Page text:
We run on iron - boost your iron levels proprely

We run on iron - boost your iron levels proprely
We run on iron - boost your iron levels proprely

Approximately one-third of all women suffer from iron deficiency. Malnutrition is unusual in Sweden because most people have a healthy diet, but iron deficiency is still common. In this article, Svenskt Kött shows how to get enough iron in your diet to perform optimally.

What is iron good for?
The body needs iron to form hemoglobin, a substance found in the red blood cells. The hemoglobin transports oxygen from the lungs to the organs and tissues, like the muscles. This makes iron essential for runners and other endurance athletes. When the muscles are insufficiently oxygenated during training, it simply becomes impossible to perform well.

How to know whether you are suffering from iron deficiency

Signs of iron deficiency include: 
excessive fatigue
dizziness
headache
pallor
impaired immune system 

Individuals who suffer from iron deficiency feel exhausted. It can for example be challenging to just go up a flight of stairs.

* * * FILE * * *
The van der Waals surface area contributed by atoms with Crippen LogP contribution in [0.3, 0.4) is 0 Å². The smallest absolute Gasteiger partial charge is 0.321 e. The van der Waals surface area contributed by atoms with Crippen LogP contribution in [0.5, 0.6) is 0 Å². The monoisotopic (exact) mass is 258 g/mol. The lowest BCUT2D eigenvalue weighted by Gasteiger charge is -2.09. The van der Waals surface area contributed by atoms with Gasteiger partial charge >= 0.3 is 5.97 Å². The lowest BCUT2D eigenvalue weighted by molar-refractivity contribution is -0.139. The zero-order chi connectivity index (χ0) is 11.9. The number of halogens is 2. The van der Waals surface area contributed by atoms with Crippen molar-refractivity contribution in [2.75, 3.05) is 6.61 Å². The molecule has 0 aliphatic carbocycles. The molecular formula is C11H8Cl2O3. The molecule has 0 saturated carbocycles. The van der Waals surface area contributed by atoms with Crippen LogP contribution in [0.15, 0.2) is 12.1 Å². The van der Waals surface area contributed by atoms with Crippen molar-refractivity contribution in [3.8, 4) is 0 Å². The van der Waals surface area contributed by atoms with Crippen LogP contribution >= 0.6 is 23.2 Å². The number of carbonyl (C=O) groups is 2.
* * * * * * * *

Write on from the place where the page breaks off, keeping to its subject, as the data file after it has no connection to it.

The reason why women get iron deficiency more often than men is partly because of menstruation, but also because women limit their meat intake more than men do.

What should you eat to boost your iron levels?
There are two types of iron; heme and nonheme iron. Heme iron is found in, for example, meat, eggs and shellfish and nonheme iron is found in produce such as whole grains, nuts, seeds, legumes and dried fruit. The body's uptake of iron is relatively low compared to its uptake of other nutrients, but the heme iron is absorbed more easily, than the nonheme iron.

There are plenty of iron-rich vegetables. Spinach is for example often mentioned as particularly rich in iron, but it is not close to the amount of iron found in meat and offal. Half a serving of blood pudding is for example sufficiant to get 15mg or iron, which is the recommended amount per day. The corresponding amount of spinach is 750 grams. That's about 10 bags of fresh baby spinach.

It is of course very good to eat iron-rich vegetables as well. There is actually something in vegetables which helps the uptake of nonheme iron. It is called the meat factor and means that only a very small amount of meat, poultry or fish helps the body to absorb the nonheme iron from vegetables. The best way to avoid iron deficiency is thus to eat a varied assortment of foods and not to exclude anything on the plate.

Read more about iron and meat on Svenskt Kött's website via this link.






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